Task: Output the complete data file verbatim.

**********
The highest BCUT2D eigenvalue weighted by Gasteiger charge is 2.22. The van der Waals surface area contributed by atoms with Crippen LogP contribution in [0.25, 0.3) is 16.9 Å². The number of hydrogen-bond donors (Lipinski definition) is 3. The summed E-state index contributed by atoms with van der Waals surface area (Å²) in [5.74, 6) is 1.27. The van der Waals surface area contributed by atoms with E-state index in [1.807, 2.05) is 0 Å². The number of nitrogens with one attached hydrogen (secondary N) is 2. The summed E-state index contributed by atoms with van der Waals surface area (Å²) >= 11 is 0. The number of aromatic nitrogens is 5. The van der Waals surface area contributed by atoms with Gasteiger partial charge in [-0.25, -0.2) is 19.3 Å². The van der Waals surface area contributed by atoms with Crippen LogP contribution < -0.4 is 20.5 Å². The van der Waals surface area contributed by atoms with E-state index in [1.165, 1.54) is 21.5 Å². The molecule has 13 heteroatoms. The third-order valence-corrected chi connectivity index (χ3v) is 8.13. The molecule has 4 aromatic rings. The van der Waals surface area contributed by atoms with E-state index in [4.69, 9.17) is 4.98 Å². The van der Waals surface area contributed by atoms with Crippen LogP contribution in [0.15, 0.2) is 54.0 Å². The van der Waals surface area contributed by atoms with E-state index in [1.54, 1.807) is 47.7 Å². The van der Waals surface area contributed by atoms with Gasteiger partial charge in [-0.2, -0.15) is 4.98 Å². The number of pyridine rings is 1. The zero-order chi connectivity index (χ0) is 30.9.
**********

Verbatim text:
The highest BCUT2D eigenvalue weighted by Gasteiger charge is 2.22. The van der Waals surface area contributed by atoms with Crippen LogP contribution in [0.25, 0.3) is 16.9 Å². The number of hydrogen-bond donors (Lipinski definition) is 3. The summed E-state index contributed by atoms with van der Waals surface area (Å²) in [5.74, 6) is 1.27. The van der Waals surface area contributed by atoms with E-state index in [1.807, 2.05) is 0 Å². The number of nitrogens with one attached hydrogen (secondary N) is 2. The summed E-state index contributed by atoms with van der Waals surface area (Å²) >= 11 is 0. The number of aromatic nitrogens is 5. The van der Waals surface area contributed by atoms with Gasteiger partial charge in [-0.25, -0.2) is 19.3 Å². The van der Waals surface area contributed by atoms with Crippen LogP contribution < -0.4 is 20.5 Å². The van der Waals surface area contributed by atoms with E-state index in [1.165, 1.54) is 21.5 Å². The molecule has 13 heteroatoms. The third-order valence-corrected chi connectivity index (χ3v) is 8.13. The molecule has 4 aromatic rings. The van der Waals surface area contributed by atoms with E-state index in [4.69, 9.17) is 4.98 Å². The van der Waals surface area contributed by atoms with Crippen LogP contribution in [0.15, 0.2) is 54.0 Å². The van der Waals surface area contributed by atoms with E-state index in [1.54, 1.807) is 47.7 Å². The van der Waals surface area contributed by atoms with Gasteiger partial charge in [-0.2, -0.15) is 4.98 Å². The number of pyridine rings is 1. The zero-order chi connectivity index (χ0) is 30.9.